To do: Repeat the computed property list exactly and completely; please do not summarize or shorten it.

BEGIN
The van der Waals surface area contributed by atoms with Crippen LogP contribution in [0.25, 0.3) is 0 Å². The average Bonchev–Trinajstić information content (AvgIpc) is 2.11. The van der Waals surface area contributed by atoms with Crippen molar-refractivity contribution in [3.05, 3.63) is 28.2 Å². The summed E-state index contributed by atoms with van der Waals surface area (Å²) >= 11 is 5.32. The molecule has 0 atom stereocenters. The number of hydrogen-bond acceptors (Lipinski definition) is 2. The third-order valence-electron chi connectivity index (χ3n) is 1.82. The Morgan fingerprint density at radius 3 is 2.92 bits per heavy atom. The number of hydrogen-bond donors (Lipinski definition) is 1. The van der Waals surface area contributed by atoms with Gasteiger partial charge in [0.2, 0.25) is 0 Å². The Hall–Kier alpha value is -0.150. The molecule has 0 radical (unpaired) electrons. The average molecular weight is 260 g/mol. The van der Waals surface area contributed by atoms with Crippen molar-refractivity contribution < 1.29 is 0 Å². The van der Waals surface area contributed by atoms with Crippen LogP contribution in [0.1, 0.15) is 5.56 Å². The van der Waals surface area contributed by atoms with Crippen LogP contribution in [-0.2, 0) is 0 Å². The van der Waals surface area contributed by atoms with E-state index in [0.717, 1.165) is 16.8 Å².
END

The van der Waals surface area contributed by atoms with Crippen LogP contribution in [0.25, 0.3) is 0 Å². The average Bonchev–Trinajstić information content (AvgIpc) is 2.11. The van der Waals surface area contributed by atoms with Crippen molar-refractivity contribution in [3.05, 3.63) is 28.2 Å². The summed E-state index contributed by atoms with van der Waals surface area (Å²) >= 11 is 5.32. The molecule has 0 atom stereocenters. The number of hydrogen-bond acceptors (Lipinski definition) is 2. The third-order valence-electron chi connectivity index (χ3n) is 1.82. The Morgan fingerprint density at radius 3 is 2.92 bits per heavy atom. The number of hydrogen-bond donors (Lipinski definition) is 1. The van der Waals surface area contributed by atoms with Gasteiger partial charge in [0.2, 0.25) is 0 Å². The Hall–Kier alpha value is -0.150. The molecule has 0 radical (unpaired) electrons. The average molecular weight is 260 g/mol. The van der Waals surface area contributed by atoms with Crippen molar-refractivity contribution < 1.29 is 0 Å². The van der Waals surface area contributed by atoms with Crippen LogP contribution in [0.1, 0.15) is 5.56 Å². The van der Waals surface area contributed by atoms with Crippen LogP contribution in [-0.2, 0) is 0 Å². The van der Waals surface area contributed by atoms with E-state index in [0.717, 1.165) is 16.8 Å².